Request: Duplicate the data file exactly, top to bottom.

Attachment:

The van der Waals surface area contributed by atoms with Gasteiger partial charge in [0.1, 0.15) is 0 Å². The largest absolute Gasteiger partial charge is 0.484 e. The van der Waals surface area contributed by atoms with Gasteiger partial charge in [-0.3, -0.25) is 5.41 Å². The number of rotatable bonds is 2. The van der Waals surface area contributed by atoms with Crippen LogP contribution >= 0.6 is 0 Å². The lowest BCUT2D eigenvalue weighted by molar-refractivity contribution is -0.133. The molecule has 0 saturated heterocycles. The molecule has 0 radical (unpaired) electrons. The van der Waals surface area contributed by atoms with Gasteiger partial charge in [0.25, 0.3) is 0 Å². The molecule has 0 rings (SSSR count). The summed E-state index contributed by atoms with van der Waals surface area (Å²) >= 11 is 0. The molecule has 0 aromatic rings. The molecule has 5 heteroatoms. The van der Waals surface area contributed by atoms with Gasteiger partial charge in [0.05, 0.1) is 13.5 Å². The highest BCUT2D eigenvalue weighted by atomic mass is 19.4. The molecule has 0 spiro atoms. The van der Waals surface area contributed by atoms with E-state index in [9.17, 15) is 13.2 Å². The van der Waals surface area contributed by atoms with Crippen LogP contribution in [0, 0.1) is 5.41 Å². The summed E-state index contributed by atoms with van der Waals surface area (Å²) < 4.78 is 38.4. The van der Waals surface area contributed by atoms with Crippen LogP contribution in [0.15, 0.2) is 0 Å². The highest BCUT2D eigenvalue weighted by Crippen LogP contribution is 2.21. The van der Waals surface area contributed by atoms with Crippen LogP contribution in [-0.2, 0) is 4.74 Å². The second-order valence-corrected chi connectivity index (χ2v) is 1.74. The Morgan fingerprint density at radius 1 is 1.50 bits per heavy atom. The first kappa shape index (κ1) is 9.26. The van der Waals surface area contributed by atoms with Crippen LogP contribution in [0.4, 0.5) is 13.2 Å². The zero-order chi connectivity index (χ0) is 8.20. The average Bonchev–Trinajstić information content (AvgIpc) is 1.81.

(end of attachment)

The van der Waals surface area contributed by atoms with Gasteiger partial charge in [0.1, 0.15) is 0 Å². The largest absolute Gasteiger partial charge is 0.484 e. The van der Waals surface area contributed by atoms with Gasteiger partial charge in [-0.3, -0.25) is 5.41 Å². The number of rotatable bonds is 2. The van der Waals surface area contributed by atoms with Crippen LogP contribution >= 0.6 is 0 Å². The lowest BCUT2D eigenvalue weighted by molar-refractivity contribution is -0.133. The molecule has 0 saturated heterocycles. The molecule has 0 radical (unpaired) electrons. The van der Waals surface area contributed by atoms with Gasteiger partial charge in [0.25, 0.3) is 0 Å². The molecule has 0 rings (SSSR count). The summed E-state index contributed by atoms with van der Waals surface area (Å²) >= 11 is 0. The molecule has 0 aromatic rings. The molecule has 5 heteroatoms. The van der Waals surface area contributed by atoms with Gasteiger partial charge in [0.05, 0.1) is 13.5 Å². The highest BCUT2D eigenvalue weighted by atomic mass is 19.4. The molecule has 0 spiro atoms. The van der Waals surface area contributed by atoms with E-state index in [9.17, 15) is 13.2 Å². The van der Waals surface area contributed by atoms with Crippen LogP contribution in [0, 0.1) is 5.41 Å². The summed E-state index contributed by atoms with van der Waals surface area (Å²) < 4.78 is 38.4. The van der Waals surface area contributed by atoms with Crippen LogP contribution in [0.15, 0.2) is 0 Å². The highest BCUT2D eigenvalue weighted by Crippen LogP contribution is 2.21. The van der Waals surface area contributed by atoms with Crippen LogP contribution in [-0.2, 0) is 4.74 Å². The second-order valence-corrected chi connectivity index (χ2v) is 1.74. The Morgan fingerprint density at radius 1 is 1.50 bits per heavy atom. The first kappa shape index (κ1) is 9.26. The van der Waals surface area contributed by atoms with Crippen LogP contribution in [0.4, 0.5) is 13.2 Å². The zero-order chi connectivity index (χ0) is 8.20. The average Bonchev–Trinajstić information content (AvgIpc) is 1.81.